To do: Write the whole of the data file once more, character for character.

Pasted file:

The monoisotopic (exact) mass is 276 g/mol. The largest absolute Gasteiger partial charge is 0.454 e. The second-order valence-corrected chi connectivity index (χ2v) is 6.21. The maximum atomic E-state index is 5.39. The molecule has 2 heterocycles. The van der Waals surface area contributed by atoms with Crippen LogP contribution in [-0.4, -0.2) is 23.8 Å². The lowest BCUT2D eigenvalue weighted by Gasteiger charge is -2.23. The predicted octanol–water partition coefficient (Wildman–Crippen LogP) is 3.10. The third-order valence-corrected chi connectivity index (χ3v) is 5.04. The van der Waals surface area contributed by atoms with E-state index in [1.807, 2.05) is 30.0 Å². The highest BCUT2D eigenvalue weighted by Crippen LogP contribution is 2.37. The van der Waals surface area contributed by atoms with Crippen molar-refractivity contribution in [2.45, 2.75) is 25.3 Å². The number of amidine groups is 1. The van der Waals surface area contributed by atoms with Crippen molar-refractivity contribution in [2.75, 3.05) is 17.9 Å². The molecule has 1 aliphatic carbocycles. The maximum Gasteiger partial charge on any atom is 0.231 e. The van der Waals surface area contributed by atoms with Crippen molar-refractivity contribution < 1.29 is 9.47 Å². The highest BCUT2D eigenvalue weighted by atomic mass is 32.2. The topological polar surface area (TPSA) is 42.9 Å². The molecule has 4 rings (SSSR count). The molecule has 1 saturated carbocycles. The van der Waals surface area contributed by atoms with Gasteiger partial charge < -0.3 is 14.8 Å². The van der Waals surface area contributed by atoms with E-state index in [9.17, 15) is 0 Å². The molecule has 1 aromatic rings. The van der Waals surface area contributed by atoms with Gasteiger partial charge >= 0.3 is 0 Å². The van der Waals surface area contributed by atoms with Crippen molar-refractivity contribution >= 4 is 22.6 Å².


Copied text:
The monoisotopic (exact) mass is 276 g/mol. The largest absolute Gasteiger partial charge is 0.454 e. The second-order valence-corrected chi connectivity index (χ2v) is 6.21. The maximum atomic E-state index is 5.39. The molecule has 2 heterocycles. The van der Waals surface area contributed by atoms with Crippen LogP contribution in [-0.4, -0.2) is 23.8 Å². The lowest BCUT2D eigenvalue weighted by Gasteiger charge is -2.23. The predicted octanol–water partition coefficient (Wildman–Crippen LogP) is 3.10. The third-order valence-corrected chi connectivity index (χ3v) is 5.04. The van der Waals surface area contributed by atoms with E-state index in [1.807, 2.05) is 30.0 Å². The highest BCUT2D eigenvalue weighted by Crippen LogP contribution is 2.37. The van der Waals surface area contributed by atoms with Crippen molar-refractivity contribution in [2.45, 2.75) is 25.3 Å². The number of amidine groups is 1. The van der Waals surface area contributed by atoms with Crippen molar-refractivity contribution in [2.75, 3.05) is 17.9 Å². The molecule has 1 aliphatic carbocycles. The maximum Gasteiger partial charge on any atom is 0.231 e. The van der Waals surface area contributed by atoms with Crippen molar-refractivity contribution < 1.29 is 9.47 Å². The highest BCUT2D eigenvalue weighted by atomic mass is 32.2. The topological polar surface area (TPSA) is 42.9 Å². The molecule has 4 rings (SSSR count). The molecule has 1 saturated carbocycles. The van der Waals surface area contributed by atoms with Gasteiger partial charge < -0.3 is 14.8 Å². The van der Waals surface area contributed by atoms with E-state index in [9.17, 15) is 0 Å². The molecule has 1 aromatic rings. The van der Waals surface area contributed by atoms with Gasteiger partial charge >= 0.3 is 0 Å². The van der Waals surface area contributed by atoms with Crippen molar-refractivity contribution >= 4 is 22.6 Å².